REVIEW: Letting Ana Go by Anonymous

TITLELetting Ana Go

AUTHOR: Anonymous

PUBLISHER: Simon Pulse

RELEASE DATE: June 4th, 2013

ISBN: 978-1442472235

TYPE: Hardcover, 304 pages

SOURCE: Library

RATING: ★★★★


She was a good girl from a good family, with everything she could want or need. But below the surface, she felt like she could never be good enough. Like she could never live up to the expectations that surrounded her. Like she couldn’t do anything to make a change.

But there was one thing she could control completely: how much she ate. The less she ate, the better—stronger—she felt.

But it’s a dangerous game, and there is such a thing as going too far…

Her innermost thoughts and feelings are chronicled in the diary she left behind.


First, I want to say that this topic of discussion deals with anorexia and could potentially be a trigger. If you think it could be a trigger for you, please do not read the remainder of this review. 


In the tradition of Go Ask Alice and Lucy in the Sky, Letting Ana Go is written by an unknown author and (claims to be) taken from the diary of a girl who struggled with anorexia. I’ll cut right to the chase– the diary claims to be “left behind” which should give you a good indication that the main character will die. I noted spoilers, though, in case anyone didn’t pick up on that.

The character in the book is a healthy, female track runner of average weight in high school. It appears early on that she never really paid too much attention to her body– at least until their track coach passed out food diaries for them to keep track of what they eat. I want to mention the reason for this, though, as it wasn’t the coach that prompted the wrong turn. Her coach did this as an attempt to make sure the runners were eating enough to be healthy while running and burning the amount of calories that they do. However, things go a little haywire when the main character’s friend, Jill, shares that she is counting calories and obsessing over her weight.

What begins as being a supporter for Jill (who very clearly suffers from anorexia from the time she’s introduced) trying to “get in shape” for her dance auditions leads to a downward, out of control spiral and it doesn’t take very long at all. It starts with calorie counting–which I will say is not inherently a bad thing, but the problem really takes a turn for the main character when Jill suggests they lower their caloric intake little by little.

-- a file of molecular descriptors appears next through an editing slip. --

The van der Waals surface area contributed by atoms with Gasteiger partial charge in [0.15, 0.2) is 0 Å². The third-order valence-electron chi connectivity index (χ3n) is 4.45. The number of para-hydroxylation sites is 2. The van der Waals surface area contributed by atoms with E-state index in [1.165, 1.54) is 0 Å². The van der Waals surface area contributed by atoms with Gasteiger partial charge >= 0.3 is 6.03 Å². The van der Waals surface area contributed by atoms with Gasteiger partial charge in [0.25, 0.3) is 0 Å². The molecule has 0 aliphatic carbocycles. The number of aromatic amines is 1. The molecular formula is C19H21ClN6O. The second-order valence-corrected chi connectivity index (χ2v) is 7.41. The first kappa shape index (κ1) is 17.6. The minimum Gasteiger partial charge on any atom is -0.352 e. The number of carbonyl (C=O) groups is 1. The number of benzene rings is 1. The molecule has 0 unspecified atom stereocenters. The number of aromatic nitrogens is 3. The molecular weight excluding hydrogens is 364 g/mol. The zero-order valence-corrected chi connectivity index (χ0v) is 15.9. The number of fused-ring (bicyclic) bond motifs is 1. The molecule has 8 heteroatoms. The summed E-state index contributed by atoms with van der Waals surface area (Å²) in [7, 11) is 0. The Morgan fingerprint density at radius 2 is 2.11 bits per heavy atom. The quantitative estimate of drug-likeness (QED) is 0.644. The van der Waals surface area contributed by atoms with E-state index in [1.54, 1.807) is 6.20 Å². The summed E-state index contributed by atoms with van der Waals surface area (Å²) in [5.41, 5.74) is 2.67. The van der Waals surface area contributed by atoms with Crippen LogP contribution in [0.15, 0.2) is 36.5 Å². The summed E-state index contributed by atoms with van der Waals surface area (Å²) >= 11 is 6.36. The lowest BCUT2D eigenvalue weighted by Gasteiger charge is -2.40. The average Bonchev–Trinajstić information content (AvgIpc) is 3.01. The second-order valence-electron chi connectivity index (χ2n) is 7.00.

The rest of the book chronicles how a healthy, average weight teenage girl can go from a point where she never felt concern for her body size to someone who, in just a few short months, is so consumed with what she is eating (and not eating) that it’s all she thinks about. She becomes convinced that her mother being overweight is what led to her parents divorcing. She’s certain that if she gains anymore weight her boyfriend will break up with her.

Yes, there is an intervention for the character but it doesn’t last. She’s packed off to rehab where she does improve for some time but before too long, she’s back counting calories again. The end result isn’t that of a Lifetime movie, either. She doesn’t get better, get married and live happily ever after. She dies. I hate to be so blunt about it but it’s a serious problem and it has a serious consequence.

This book discusses a very important topic and one that touches a massive amount of people whether we admit it to ourselves or not. Body image is on almost everyone’s mind. It is highly likely that, at some point in all our lives, we have stressed over our weight, our figure and how others perceive our bodies. (I’ll kick my soapbox off to the side and try not to delve into a tirade against media,  marketing and the women who eat it up consequently feeding the monster. Maybe that will be for another post. Or, you can just read my paper on the topic.)

While Letting Ana Go is no literary beauty it tells an important story. It could be the story of anyone we know–a sister, a cousin, a friend, a classmate or a coworker. I think it’s an important read for everyone–adults and teens alike. But I do want to point out that if you want your teen to read this book you need to be prepared to discuss it. I say this because even while I was reading it I was amazed at how little effort it really took for the main character to start shedding pounds. As someone who is currently concerned with weight and body image (not overly so, just want to be healthier) I found myself wondering if I could do it.

It can be dangerous to read this book if you have body image issues. While the work this book does is important it can also be looked at as a how to guide for slipping into the “pro-ana” lifestyle. It’s all too easy for it to happen.


If you or someone you know is suffering from an eating disorder, please consider contacting the National Eating Disorders Association by calling 1–800–931–2237 or chatting with them online.
Additionally, if you are feeling suicidal or need someone to talk to please check out or 7 Cups of Tea.
I would also encourage EVERYONE to visit Beauty Redefined who are raising awareness for women everywhere that we are worth more than our abilities to “look hot”.

Goodreads | Powell’s | IndieBound



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